Did the Market Crash on Friday?
First, let me make it very clear. The market did not crash on Friday. Pop Culture Finance and the media (namely CNBC) are proclaiming that the market crashed. They referred to the decline as Black Friday. That is the most absurd and irresponsible reporting that could be put in print. Furthermore, they are claiming this equally absurd statement:
“Worldwide markets hemorrhaged more than $2 trillion in paper wealth on Friday, according to data from S&P Global, the worst on record. For context, that figure eclipsed the whipsaw trading sessions of the 2008 financial crisis, according to S&P analyst Howard Silverblatt.
The prior one day sell-off record was $1.9 trillion back in September of 2008, Silverblatt noted. According to S&P’s Broad Market Index, combined market capitalization is currently worth nearly $42 trillion.”
Let me explain the math. They claim today’s market capitalization is currently worth 42 trillion. I am not sure what the market capitalization was in 2008. I assure you it was a lot less. So yes, today we should see a larger loss because the market is bigger today. However, you have to look at the percentage loss and that number I am sure is not even close. We are talking a loss less than 3.5% on the day. That is hardly Black Friday. Give me a 10% to 20% daily loss and I will show you Black Friday.
Another example would be comparing losses today to the great crash of 1929. Losses in pure dollar terms would be much greater than in 1929 because the market is much bigger than the one in 1929.
Now Pop Culture Finance is telling you that you are crazy to sell your investments and get out of the market because of BREXIT. They once again are speaking in absolute truths (statements believed to always be true). They will tell you that you never sell out of the market because of a crisis. They reference 2008 and the financial crisis and it was a mistake to sell out of the market.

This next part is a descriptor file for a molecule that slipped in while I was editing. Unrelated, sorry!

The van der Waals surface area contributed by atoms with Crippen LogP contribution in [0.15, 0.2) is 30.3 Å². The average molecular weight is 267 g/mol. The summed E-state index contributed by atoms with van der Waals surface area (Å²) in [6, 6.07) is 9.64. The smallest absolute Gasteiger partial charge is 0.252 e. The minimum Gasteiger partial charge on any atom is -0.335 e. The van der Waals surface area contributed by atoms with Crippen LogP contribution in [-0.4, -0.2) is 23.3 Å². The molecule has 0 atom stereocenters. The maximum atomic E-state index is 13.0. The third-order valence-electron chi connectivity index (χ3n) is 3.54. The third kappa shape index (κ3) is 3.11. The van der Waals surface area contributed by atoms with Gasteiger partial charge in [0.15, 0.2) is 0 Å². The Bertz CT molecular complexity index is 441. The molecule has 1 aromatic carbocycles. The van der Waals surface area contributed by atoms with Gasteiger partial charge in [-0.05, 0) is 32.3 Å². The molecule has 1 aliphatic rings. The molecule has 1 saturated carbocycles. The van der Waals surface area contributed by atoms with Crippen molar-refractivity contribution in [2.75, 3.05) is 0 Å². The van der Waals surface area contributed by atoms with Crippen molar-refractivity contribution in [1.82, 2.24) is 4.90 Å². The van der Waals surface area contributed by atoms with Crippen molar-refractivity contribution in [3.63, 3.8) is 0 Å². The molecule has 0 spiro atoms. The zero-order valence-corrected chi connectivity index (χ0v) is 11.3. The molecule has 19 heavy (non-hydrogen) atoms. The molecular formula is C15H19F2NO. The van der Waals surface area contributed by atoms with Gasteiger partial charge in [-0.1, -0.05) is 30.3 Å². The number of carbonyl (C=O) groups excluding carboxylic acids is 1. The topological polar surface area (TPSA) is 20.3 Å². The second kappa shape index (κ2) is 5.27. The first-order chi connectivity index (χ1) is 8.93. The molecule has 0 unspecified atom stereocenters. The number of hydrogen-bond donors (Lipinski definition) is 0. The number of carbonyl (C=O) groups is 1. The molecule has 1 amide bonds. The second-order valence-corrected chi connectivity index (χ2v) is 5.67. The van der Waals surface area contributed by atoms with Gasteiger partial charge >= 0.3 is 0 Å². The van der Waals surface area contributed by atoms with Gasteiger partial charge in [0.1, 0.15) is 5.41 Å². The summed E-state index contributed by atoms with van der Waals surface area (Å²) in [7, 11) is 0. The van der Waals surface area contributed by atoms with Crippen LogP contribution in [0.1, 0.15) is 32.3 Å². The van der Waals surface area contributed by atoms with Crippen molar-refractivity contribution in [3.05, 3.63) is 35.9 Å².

Is it that easy? No, not quite. Granted, we haven’t seen enough yet to determine whether or not investors should reduce risk in your investments.
On the other hand, to just stay invested when risk has greatly increased the chances of a bear market makes no sense.
It may very well be that this market becomes too out of balance where the risk doesn’t equal the reward. We are not there yet. However, we are getting close. Does it make sense to stay in a market if it is about to lose 50%? Stay in touch with this blog – I will keep you posted.
Bob Brooks is the host of the Prudent Money Radio Show and the president of Prudent Money Financial Services. Through his firm, he invests and manages investments for his clientele. To contact Bob, you can email Judy Parrish to set a time –Judy@prudentmoney.com